Feds, B.C. to push elec­tri­fi­ca­tion of LNG

The Prince George Citizen - - Front Page -

SUR­REY — The fed­eral and Bri­tish Columbia gov­ern­ments want to power the pro­duc­tion of the nat­u­ral gas in­dus­try in the prov­ince us­ing elec­tric­ity.

As part of an agree­ment an­nounced Thurs­day, the two gov­ern­ments and BC Hy­dro are form­ing a com­mit­tee to push projects that in­crease power trans­mis­sion.

Prime Min­is­ter Justin Trudeau said the agree­ment is aimed at re­duc­ing green­house gas emis­sions from the nat­u­ral gas in­dus­try, which pro­duces about 18 per cent of the car­bon pol­lu­tion in the prov­ince.

“We’re tak­ing another ma­jor step for­ward in the fight against cli­mate change,” he said, adding that elec­tri­fi­ca­tion will also cre­ate jobs.

B.C. Pre­mier John Hor­gan joined Trudeau in mak­ing the an­nounce­ment at a BC Hy­dro train­ing cen­tre in Sur­rey, say­ing the two gov­ern­ments are work­ing to make the econ­omy more en­vi­ron­men­tally sus­tain­able.

Hor­gan said the agree­ment also takes ad­van­tage of BC Hy­dro’s abil­ity to pro­vide clean en­ergy for in­dus­try in the prov­ince.

“Our gov­ern­ments are work­ing col­lab­o­ra­tively to elec­trify in­dus­tries and re­duce emis­sions as we put B.C. on a path to a cleaner, bet­ter fu­ture,” he said in a state­ment.

En­vi­ron­men­tal groups have crit­i­cized Hor­gan’s NDP gov­ern­ment for its back­ing of the liq­ue­fied nat­u­ral gas in­dus­try in B.C., ar­gu­ing changes to the prov­ince’s tax struc­ture and sub­si­dies are help­ing a sec­tor that in­creases car­bon pol­lu­tion. The fed­eral and provin­cial gov­ern­ments have boosted LNG Canada’s plans for a $40-bil­lion project in Kiti­mat, which is ex­pected to cre­ate 10,000 con­struc­tion jobs and up to 950 per­ma­nent po­si­tions in the pro­cess­ing ter­mi­nal on the coast of B.C.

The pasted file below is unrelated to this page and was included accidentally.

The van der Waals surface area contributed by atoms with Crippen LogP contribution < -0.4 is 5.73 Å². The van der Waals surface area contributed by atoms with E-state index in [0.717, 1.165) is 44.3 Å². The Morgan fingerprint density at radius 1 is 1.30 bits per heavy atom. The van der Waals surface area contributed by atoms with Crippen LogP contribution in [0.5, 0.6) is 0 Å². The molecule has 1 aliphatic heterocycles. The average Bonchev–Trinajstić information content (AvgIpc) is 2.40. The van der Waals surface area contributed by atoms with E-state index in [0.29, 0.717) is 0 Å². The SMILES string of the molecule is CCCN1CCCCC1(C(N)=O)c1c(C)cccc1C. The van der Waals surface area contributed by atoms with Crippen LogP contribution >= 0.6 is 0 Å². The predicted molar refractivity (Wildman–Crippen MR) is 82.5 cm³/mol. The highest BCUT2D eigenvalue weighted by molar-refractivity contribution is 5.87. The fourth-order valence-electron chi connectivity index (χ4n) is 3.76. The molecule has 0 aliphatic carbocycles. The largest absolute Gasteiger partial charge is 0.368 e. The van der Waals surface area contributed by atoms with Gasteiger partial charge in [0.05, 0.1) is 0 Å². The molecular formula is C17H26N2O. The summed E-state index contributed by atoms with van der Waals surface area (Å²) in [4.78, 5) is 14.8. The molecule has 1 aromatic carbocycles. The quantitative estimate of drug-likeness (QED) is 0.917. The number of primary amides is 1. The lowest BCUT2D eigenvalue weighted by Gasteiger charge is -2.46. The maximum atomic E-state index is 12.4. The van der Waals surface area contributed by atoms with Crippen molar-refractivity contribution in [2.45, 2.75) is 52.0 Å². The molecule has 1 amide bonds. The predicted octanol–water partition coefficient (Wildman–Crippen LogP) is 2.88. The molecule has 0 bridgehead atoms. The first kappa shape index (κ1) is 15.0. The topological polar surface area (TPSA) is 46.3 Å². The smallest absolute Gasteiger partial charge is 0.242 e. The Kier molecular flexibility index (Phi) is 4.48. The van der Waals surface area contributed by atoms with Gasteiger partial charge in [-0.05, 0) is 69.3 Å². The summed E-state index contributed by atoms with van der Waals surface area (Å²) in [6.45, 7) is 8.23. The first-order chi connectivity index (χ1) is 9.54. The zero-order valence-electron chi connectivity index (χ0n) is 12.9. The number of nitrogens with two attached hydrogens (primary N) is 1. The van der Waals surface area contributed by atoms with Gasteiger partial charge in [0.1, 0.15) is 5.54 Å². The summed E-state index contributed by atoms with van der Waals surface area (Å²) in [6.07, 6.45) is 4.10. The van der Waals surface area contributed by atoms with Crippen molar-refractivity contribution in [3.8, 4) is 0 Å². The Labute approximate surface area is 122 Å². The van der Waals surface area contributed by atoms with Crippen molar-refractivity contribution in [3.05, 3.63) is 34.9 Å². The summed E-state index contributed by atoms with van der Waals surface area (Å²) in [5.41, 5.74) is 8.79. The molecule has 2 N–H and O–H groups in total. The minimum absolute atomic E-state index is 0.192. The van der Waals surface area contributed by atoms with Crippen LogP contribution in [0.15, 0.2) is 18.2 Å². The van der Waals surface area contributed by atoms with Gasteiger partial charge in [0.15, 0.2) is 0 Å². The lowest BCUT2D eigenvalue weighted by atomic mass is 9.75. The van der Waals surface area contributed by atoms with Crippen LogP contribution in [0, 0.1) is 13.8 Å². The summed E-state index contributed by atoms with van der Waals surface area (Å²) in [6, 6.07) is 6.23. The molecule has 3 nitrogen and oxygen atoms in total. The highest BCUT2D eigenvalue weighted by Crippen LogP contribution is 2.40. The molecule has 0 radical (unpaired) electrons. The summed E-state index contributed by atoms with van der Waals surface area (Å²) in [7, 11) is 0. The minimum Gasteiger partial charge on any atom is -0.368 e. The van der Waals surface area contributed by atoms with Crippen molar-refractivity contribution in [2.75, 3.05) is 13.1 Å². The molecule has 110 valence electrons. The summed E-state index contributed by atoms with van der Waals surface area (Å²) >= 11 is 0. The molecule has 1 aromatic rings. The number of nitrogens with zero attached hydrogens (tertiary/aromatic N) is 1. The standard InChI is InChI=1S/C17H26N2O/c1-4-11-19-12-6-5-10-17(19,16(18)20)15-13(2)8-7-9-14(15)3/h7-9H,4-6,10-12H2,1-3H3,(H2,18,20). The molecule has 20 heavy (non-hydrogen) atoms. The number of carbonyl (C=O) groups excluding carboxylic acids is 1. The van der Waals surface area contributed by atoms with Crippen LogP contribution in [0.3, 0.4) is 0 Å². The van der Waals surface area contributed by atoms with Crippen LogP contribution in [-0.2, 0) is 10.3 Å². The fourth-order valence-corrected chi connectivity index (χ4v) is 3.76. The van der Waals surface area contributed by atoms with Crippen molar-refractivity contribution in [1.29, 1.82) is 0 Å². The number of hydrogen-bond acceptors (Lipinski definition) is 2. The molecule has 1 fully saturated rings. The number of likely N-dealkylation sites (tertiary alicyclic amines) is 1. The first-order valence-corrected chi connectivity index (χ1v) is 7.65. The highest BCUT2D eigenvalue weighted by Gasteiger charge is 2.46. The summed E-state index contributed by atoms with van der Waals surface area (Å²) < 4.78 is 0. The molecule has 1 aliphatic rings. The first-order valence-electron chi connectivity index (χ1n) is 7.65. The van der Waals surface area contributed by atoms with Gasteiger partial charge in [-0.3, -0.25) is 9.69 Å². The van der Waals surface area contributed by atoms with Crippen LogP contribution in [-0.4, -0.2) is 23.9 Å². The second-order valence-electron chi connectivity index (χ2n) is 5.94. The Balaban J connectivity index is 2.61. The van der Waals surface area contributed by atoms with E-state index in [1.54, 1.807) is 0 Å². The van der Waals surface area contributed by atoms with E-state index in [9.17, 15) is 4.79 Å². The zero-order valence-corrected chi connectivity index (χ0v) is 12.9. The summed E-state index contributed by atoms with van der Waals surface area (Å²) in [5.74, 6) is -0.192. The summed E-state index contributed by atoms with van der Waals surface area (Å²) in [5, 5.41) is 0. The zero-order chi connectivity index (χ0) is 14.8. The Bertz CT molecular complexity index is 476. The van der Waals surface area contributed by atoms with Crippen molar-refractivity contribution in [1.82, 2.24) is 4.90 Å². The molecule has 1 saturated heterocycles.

Trudeau said Thurs­day’s agree­ment builds on that project.

The three-page agree­ment says $680 mil­lion in “near-term” elec­tri­fi­ca­tion projects are be­ing con­sid­ered for pos­si­ble fund­ing.

B.C. Green Leader An­drew Weaver said the deal and the prov­ince’s fi­nan­cial com­mit­ment to it is a fur­ther sub­si­diza­tion of fos­sil fuel de­vel­op­ment, in­clud­ing for projects that have not yet been built.

“The NDP gov­ern­ment is not only pro­vid­ing more sub­si­dies for the growth of the fos­sil fuel sec­tor but are also ne­glect­ing their re­spon­si­bil­ity to this prov­ince to be mak­ing the in­vest­ments for an al­ter­na­tive fu­ture,” he said in a news re­lease.

Weaver said he sup­ports the elec­tri­fi­ca­tion of in­dus­try, but it must go be­yond pro­vid­ing help for the gas sec­tor.

“Bri­tish Columbians are look­ing for lead­er­ship that is in­vest­ing in their fu­ture by sup­port­ing the in­dus­tries of to­mor­row, not the di­nosaurs of yes­ter­day.”

Mer­ran Smith, ex­ec­u­tive di­rec­tor of Clean En­ergy Canada, said in a state­ment that the agree­ment de­liv­ers a crit­i­cal com­po­nent to B.C.’s cli­mate plan.

“Elec­tri­fi­ca­tion is the thread that ties all cli­mate ef­forts to­gether. Pow­er­ing our cars, our homes and our in­dus­tries with clean elec­tric­ity is the only sus­tain­able path for­ward.”

CP PHOTO

Prime Min­is­ter Justin Trudeau talks with hy­dro work­ers after mak­ing an an­nounce­ment at BC Hy­dro Trades Train­ing Cen­tre in Sur­rey on Thurs­day.

Newspapers in English

Newspapers from Canada

© PressReader. All rights reserved.